When Lea Marie Faraone was born in 1990, her parents rejoiced for their healthy, happy baby, who grew into a high-spirited toddler. But at age 3, Lea started to show distress around eating. Her mom and dad, Laura O’Donnell Faraone and Henry Faraone, took her to the doctor and expected their daughter to be diagnosed with a minor digestive issue.
Instead, Lea was diagnosed with cystic fibrosis (CF), a progressive, genetic condition that damages the lungs and digestive systems of those it afflicts. A person with CF can expect frequent infections that grow more serious over time and will ultimately result in a shorter life expectancy.
Lea’s doctors told the Faraones that, at the time of the diagnosis during the early 1990s, the average CF patient could expect to live 18 to 21 years.
Laura remembers being stunned. “It doesn’t run in our family,” Laura says. “We didn’t get any testing because it’s a genetic disease.”
Laura and Henry set a goal for their daughter. They ensured Lea would live her life safely—exposure to germs is a daily concern for families living with CF—but fully, living “as if she didn’t
have the illness.” When Lea’s sister Leeza was born, Leeza wanted to do “chest compressions” along with her sister each day. When Leeza started attending school, she asked her mom why the other kids weren’t doing chest compressions.
Lea grew up and embodied her parents’ dreams for a happy, “typical” childhood and young adulthood. She had her own dreams. After graduating from Mount St. Mary’s University, she applied to nursing school, emulating the individuals who provided care when she needed medical interventions.
Lea loved giving back to the CF community. “She put herself in every research study she could,” says Henry. She also served as a nationwide ambassador for CF groups and spoke with parents of kids with CF, encouraging them to live life to the fullest. Lea formed and managed an online support group called “Salty Cysters,” which continues today.
Even though she had to take protective measures to prevent illness, Lea loved traveling. “She never caught anything traveling,” says Leeza. “She knew which seat to get on the airplane. She’d wear a mask—all before COVID-19.”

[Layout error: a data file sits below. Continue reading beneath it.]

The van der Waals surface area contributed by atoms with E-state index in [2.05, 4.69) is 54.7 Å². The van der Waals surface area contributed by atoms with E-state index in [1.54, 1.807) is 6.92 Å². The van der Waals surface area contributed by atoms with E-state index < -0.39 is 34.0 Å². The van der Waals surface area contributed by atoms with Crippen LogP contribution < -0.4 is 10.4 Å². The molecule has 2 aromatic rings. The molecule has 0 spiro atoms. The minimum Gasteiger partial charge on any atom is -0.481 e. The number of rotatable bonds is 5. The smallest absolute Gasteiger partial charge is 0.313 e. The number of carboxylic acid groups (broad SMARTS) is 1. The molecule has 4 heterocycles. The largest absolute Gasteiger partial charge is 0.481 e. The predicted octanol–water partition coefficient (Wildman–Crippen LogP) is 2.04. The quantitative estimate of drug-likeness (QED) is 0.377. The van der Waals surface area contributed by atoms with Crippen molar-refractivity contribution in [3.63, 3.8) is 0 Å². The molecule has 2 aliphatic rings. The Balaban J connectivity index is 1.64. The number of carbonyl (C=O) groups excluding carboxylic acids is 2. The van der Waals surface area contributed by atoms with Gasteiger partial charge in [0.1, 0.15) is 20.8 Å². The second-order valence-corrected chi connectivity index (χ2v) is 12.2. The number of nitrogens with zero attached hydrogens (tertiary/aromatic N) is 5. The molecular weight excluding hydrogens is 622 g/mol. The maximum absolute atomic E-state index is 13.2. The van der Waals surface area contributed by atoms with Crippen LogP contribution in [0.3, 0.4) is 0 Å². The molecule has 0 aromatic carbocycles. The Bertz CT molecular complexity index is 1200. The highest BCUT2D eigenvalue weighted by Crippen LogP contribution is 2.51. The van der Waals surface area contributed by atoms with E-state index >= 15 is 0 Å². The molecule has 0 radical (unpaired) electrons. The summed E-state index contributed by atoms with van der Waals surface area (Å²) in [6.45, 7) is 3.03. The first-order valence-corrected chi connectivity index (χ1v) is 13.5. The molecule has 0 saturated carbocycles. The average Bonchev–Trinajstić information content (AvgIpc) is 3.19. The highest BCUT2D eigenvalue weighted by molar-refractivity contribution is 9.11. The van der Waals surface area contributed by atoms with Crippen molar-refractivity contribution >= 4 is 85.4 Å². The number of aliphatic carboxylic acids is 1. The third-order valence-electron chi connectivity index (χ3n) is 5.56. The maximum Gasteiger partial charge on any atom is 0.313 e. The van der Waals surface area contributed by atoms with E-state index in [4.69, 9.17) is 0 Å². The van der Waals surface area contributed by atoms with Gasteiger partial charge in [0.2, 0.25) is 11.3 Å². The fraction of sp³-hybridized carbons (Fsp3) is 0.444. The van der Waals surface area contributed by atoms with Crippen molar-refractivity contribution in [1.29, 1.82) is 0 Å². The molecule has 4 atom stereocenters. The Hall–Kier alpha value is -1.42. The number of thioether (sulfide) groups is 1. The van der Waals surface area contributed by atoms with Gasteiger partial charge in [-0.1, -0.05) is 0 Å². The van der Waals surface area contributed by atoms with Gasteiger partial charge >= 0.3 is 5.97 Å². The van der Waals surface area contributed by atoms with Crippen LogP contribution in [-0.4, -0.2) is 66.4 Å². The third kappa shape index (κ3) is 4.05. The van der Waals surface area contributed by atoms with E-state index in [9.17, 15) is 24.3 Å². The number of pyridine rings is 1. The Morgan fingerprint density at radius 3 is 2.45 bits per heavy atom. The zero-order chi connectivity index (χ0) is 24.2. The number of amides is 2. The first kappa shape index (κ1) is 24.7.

All of Lea’s travels, Leeza says, had a theme. “Basically, everything revolved around animals.” She swam with dolphins, snorkeled and communed with owls and horses.
Lea took every opportunity she could—in her job as a nurse and as an advocate—to encourage others with life-altering conditions to “live the best life possible.” Before she died in 2018, Lea told her family she wanted to start a foundation dedicated to giving people with disabilities the best possible quality of life. Her family founded the Lea Marie Faraone Foundation to honor her wish.
To date, the foundation has awarded five children “wings” with its “Fly Me to the Moon” program, according to Laura. The program allows parents to apply for life-changing medical equipment that “gives them the spirit to go on and help others,” Laura says.
The foundation bought a hydrotherapy pool to help a child with muscular dystrophy continue to receive treatments during COVID-19 restrictions and has awarded several AffloVests, portable treatment devices for kids with CF. The vest allows kids to move around during the long, daily treatments. This mobility actually improves the effectiveness of the treatment itself, in addition to allowing kids to carry on with their days “without missing life,” says Laura.
Joey Miller, a 12-year-old student at Severna Park Middle School, is the youngest of Jenny and Fred Miller’s three boys and received one of the foundation’s first grants. Between swimming, lacrosse and basketball, Joey did not have time for CF. His mom, Jenny, says he specifically requested an AffloVest for Christmas.
“I remember his physical therapist saying, ‘What kid wants medical equipment for Christmas?’” Jenny says.
Joey did. He knew an AffloVest would allow him the freedom to jump on his trampoline or play outside with his brothers while receiving treatment.
When Jenny learned about the foundation through Joey’s CF care team at Johns Hopkins Hospital and applied for the grant, she realized she’d met Lea. When the Faraones called Jenny to let her know Joey would receive the AffloVest, Jenny told them about meeting Lea.
Introduced to Lea by Joey’s nurses at Johns Hopkins, Jenny says Lea met her for coffee and gave her hope and advice during the overwhelming time after Joey’s diagnosis. Jenny says Lea’s advice was to not let the diagnosis “define your life.”
Laura and Leeza remember the conversation with Jenny vividly. During their meeting, while Jenny talked about meeting Lea, the lights in the Faraone home inexplicably flickered.
“It was her,” Leeza says. “It was Lea.”
Regardless of the source of the flickering lights, there is no doubt the spirit of Lea lives on.